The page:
Code Revisions Await 2015 Turn With Election Year StasisMarc Heller
Economics and politics are poised to change the landscape for a U.S. tax code rewrite if the chairmen of the congressional tax panels can’t overcome conflicts to push through changes by next year.
The details of a tax plan in 2015 probably will reflect an improved economy and shifts in congressional leadership after the 2014 election, analysts and lobbyists said, according to Bloomberg BNA.
“You change the cast of characters, and who knows?” Roberton Williams, an analyst at the Tax Policy Center, said in an interview. The nonpartisan, Washington-based group researches tax policy.
Passing a tax-code overhaul in both chambers in the next year will be difficult. Democrats and Republicans are dueling over taxes and spending. President Barack Obama wants more money for infrastructure, education and deficit reduction, and Senate Majority Leader Harry Reid, a Nevada Democrat, has said tax legislation must raise significant revenue.
Republicans have rejected tax increases. Although Chairman Dave Camp, a Michigan Republican, plans to draft a tax-code rewrite this year in the House Ways and Means Committee, his party’s leaders in the chamber show little enthusiasm for bringing it to a floor vote.
With Democrats resisting budget cuts and Republicans dug in against tax increases, an improving economy might allow Congress to put the U.S. budget in better order, Williams said.
“The expansion should be in full swing by 2015,” Moody’s Analytics Inc. chief economist Mark Zandi predicted in an Aug. 6 report.
Forecasts for the economy in 2015 vary. The Congressional Budget Office has predicted annual gross domestic product to grow by an average of 3.6 percent from 2015 to 2018.
Economists surveyed by Bloomberg earlier this month were less optimistic, projecting that the economy will expand 3 percent in 2015, and that the unemployment rate will average 6.4 percent that year compared with 5.3 percent during the expansion that ended in December 2007.
By 2015, the government also will have a clearer sense of whether the Affordable Care Act is succeeding at lowering health care costs and reducing the number of people without medical insurance, Williams said.
If the law, which provides tax credits and also imposes a tax for noncompliance with the insurance mandates, notches victories, Congress could gain flexibility, Williams said.
“If the ACA is successful, maybe we can do different things on the tax side,” he said.
A more robust housing market also might remove some of the roadblocks to tinkering with the $70 billion-a-year tax deduction for mortgage interest, Williams said. More than half the benefits from the deduction go to households earning between $75,000 and $200,000 a year, though reining it in would spark a political outcry.
A variety of ideas are being discussed to curtail the tax break without ending it. Options include lowering the $1 million cap on the size of deductible loans, eliminating the benefit for second homes and imposing limits on top earners’ itemized deductions, including mortgage interest.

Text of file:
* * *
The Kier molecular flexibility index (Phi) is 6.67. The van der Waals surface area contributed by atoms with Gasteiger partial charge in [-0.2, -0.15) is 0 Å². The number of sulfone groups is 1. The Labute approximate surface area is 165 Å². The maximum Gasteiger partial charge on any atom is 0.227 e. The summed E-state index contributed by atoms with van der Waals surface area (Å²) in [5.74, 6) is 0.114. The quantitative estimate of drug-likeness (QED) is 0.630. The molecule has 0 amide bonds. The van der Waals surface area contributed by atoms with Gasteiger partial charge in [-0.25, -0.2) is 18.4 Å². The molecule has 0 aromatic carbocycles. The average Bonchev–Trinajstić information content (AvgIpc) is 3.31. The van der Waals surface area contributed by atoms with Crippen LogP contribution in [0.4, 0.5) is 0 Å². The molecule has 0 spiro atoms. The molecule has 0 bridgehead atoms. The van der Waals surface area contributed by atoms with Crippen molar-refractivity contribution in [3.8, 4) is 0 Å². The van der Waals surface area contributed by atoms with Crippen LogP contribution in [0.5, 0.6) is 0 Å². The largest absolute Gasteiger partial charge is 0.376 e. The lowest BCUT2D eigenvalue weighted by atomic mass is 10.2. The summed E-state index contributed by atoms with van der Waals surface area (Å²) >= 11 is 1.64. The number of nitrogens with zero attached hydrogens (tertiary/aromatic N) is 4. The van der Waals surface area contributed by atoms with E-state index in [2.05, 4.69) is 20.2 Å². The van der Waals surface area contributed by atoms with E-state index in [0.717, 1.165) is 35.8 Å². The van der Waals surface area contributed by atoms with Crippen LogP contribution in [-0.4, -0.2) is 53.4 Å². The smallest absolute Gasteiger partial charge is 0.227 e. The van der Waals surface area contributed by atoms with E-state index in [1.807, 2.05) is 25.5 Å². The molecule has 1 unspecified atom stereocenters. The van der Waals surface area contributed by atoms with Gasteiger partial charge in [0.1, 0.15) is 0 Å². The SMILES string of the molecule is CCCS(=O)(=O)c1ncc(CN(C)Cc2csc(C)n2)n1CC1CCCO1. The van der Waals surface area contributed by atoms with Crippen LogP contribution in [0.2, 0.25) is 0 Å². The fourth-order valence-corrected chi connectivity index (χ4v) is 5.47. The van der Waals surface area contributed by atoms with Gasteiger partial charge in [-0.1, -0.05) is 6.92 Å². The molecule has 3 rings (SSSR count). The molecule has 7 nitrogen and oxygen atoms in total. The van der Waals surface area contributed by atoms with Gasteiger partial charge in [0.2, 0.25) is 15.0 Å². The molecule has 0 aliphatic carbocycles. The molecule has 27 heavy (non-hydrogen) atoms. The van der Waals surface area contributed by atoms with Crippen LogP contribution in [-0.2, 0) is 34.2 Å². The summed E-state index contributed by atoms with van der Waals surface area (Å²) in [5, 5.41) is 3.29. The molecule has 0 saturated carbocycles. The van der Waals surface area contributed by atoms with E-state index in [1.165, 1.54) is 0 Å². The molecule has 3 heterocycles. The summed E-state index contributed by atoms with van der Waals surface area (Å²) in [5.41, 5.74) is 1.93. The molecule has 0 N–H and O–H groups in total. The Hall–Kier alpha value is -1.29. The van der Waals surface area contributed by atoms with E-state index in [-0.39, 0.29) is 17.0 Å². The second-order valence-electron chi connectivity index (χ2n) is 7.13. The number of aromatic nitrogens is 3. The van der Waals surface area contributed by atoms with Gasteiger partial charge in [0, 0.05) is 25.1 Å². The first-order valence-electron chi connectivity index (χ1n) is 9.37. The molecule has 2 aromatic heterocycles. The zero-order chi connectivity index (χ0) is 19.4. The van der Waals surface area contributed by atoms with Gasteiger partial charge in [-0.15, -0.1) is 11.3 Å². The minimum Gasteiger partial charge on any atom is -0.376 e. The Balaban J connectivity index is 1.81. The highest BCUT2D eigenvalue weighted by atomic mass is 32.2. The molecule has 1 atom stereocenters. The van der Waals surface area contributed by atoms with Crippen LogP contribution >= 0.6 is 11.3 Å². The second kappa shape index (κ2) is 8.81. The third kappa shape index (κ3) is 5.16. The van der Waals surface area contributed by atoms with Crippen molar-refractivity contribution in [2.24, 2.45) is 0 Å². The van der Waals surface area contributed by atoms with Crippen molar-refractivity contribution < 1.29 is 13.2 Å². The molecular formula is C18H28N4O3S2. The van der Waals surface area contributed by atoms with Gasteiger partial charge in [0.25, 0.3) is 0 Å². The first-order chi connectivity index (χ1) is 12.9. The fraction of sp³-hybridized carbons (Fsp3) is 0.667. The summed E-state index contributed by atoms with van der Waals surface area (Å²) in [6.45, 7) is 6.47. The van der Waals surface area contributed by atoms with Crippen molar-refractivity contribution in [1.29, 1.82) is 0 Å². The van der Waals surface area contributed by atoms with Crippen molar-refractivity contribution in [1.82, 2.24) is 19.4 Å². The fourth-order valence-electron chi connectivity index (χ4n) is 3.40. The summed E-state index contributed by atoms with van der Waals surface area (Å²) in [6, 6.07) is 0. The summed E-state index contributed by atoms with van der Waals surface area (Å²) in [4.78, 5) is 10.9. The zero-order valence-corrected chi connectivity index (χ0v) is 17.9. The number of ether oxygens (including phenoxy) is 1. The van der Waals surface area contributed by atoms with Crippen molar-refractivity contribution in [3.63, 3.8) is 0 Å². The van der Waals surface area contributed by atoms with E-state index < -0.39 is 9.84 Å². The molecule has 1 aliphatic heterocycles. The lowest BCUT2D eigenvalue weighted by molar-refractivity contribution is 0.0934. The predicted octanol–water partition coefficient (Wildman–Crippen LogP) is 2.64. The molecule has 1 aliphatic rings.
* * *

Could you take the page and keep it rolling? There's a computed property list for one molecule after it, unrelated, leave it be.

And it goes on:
Still, any plan that generates significant revenue would pinch the housing industry and upper-middle-class voters.
Williams said that while curbing the mortgage interest deduction would immediately hurt home prices, a more stable housing market might be able to take the hit.
Combined sales of new and existing homes in May and June were the strongest since mid-2007, excluding a short-lived rebound in 2009 when the government offered a first-time buyer credit. Home prices in 20 cities tracked by S&P/Case-Shiller rose 12.2 percent in May from a year earlier, the biggest 12-month gain since March 2006.
The politics of 2015 will depend on whether Democrats hold onto their Senate majority next year, as well as on who takes over leadership of the Senate Finance and House Ways and Means committees.
Senate Finance Committee Chairman Max Baucus, a Montana Democrat, is retiring, and Camp has to give up his Ways and Means chairmanship under House Republican rules, although he could request a waiver.
Camp said in a Bloomberg Television interview this month that taxes for individuals and corporations should be lowered together. To pay for those changes and produce a revenue-neutral bill, he said he’s considering altering the deductions for mortgage interest and charitable contributions.
Senator Ron Wyden, an Oregon Democrat, is first in line to succeed Baucus as chairman and is an enthusiastic supporter of reworking the tax code. In the House, Paul Ryan of Wisconsin, the 2012 Republican vice presidential nominee, and Texas Republican Kevin Brady are potential front-runners.
Complicating the picture is a lack of presidential leadership, Williams said, contrasting Obama’s approach with President Ronald Reagan’s support for a tax rewrite in 1986.
Also crimping a tax rewrite in 2015 is the run-up to the 2016 presidential election, which could make the window for legislation even shorter.
While Camp and Baucus are calling for tax legislation to be completed before 2015, some say the possible leadership changes make a delay more probable.
Neither Wyden nor the possible contenders for the Ways and Means chairmanship have much incentive to move quickly, knowing they could inherit the tax issue after 2014, John Buckley, a former chief Democratic tax counsel on the House Ways and Means Committee, said in an interview.
“Baucus’s retirement and Camp’s term limits created an incentive for them and only them to pursue tax reform,” Buckley said. “The rest of them, why would they take a difficult vote for the legacy of Max Baucus or Dave Camp?”